Idiopathic Sclerosing Peritonitis – A Rare Cause of Sub-acute Intestinal Obstruction Presenting as Massive Ovarian Edema and Ascites – a Case Report
A Nadkarni, B Rao, S Bhandary, P Shetty, R Jain
massive ovarian edema, sclerosing peritonitis
A Nadkarni, B Rao, S Bhandary, P Shetty, R Jain. Idiopathic Sclerosing Peritonitis – A Rare Cause of Sub-acute Intestinal Obstruction Presenting as Massive Ovarian Edema and Ascites – a Case Report. The Internet Journal of Surgery. 2009 Volume 22 Number 2.
Introduction: Idiopathic encapsulating sclerosing peritonitis (or abdominal cocoon) is a rare cause of small bowel obstruction characterized by fibrotic encapsulation of the bowel. Diagnosis is usually during laparotomy.Case report: A 21-year-old female patient was admitted with symptoms of subacute intestinal obstruction. She had a history of bilateral ovariotomy for bilateral ovarian enlargement with ascites and right hydrothorax one month back, which had revealed massive edema of the ovaries with stromal hyperplasia and hyperthecosis. After a conservative management trial for few days, she underwent an exploratory laparotomy: Mildly dilated loops of small bowel were found with a thin flimsy layer of fibrous tissue over the loops with interloopal adhesions and three strictures in the region of the ileum. The serosa of the sigmoid colon was studded with multiple nodules which were soft and friable. With a suspicion of tuberculosis or malignancy, limited resection of the involved ileum with caecum and ascending colon and an end-to-end ileo-transverse anastomosis was done and multiple biopsies were taken from the surface of the nodules on the sigmoid colon. The histological diagnosis revealed sclerosing peritonitis with serositis. The patient had an uneventful recovery.Discussion: The presentation of subacute intestinal obstruction due to sclerosing peritonitis in a young female with massive ovarian masses due to ovarian edema and hyperthecosis with stromal hyperplasia makes this case a rare one. The fibrosed capsule that usually is seen in patients with abdominal cocoon was flimsy and not well-formed in this case and did not draw attention to the diagnosis even at the time of laparotomy. Clinicians must rigorously pursue a preoperative diagnosis, as it may prevent a “surprise” upon laparotomy.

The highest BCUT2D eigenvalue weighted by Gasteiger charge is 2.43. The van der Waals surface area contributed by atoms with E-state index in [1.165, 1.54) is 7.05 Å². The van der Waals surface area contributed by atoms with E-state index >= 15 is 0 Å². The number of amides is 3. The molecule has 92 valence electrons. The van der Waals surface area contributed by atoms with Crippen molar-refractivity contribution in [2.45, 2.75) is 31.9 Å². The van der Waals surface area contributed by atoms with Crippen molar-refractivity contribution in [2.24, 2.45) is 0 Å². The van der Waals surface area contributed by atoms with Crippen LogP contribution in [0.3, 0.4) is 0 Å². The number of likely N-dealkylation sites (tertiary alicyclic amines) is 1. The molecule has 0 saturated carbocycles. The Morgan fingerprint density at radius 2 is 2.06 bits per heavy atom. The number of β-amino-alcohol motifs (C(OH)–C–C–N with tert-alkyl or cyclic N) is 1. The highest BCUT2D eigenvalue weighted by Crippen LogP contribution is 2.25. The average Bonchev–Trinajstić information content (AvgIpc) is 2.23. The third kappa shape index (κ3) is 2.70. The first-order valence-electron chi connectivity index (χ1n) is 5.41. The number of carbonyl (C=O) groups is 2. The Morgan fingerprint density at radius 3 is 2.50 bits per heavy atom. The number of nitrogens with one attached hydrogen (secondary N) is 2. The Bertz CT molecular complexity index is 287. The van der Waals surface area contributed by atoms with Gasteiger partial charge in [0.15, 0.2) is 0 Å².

Idiopathic encapsulating sclerosing peritonitis (or abdominal cocoon) is a rare cause of small bowel obstruction characterized by fibrotic encapsulation of the bowel, first described and named by Foo et al. in 1978 (1). Diagnosis is usually during laparotomy. It is catagorized into primary and secondary forms (2). The idiopathic (primary) form is rare. The exact etiology of the disease remains obscure (3). Meigs’ syndrome is characterised by ovarian fibromas with ascites and usually a right-sided hydrothorax. It is termed as Pseudo-Meigs’, if the ovarian tumor is malignant.
We present a rare case of a 21-year-old female patient with an ovarian tumor with ascites suggestive of Meigs’ or Pseudo-Meigs’ syndrome initially, who underwent surgery and subsequently developed features of subacute intestinal obstruction one month later, which turned out to be caused by multiple ileal strictures due to sclerosing peritonitis. The ovarian pathology was massive edema of ovary with hyperthecosis and stromal hyperplasia and had no features of malignancy. We also discuss the various clinical conditions that can be thought of in such a clinical scenario with a review of the literature.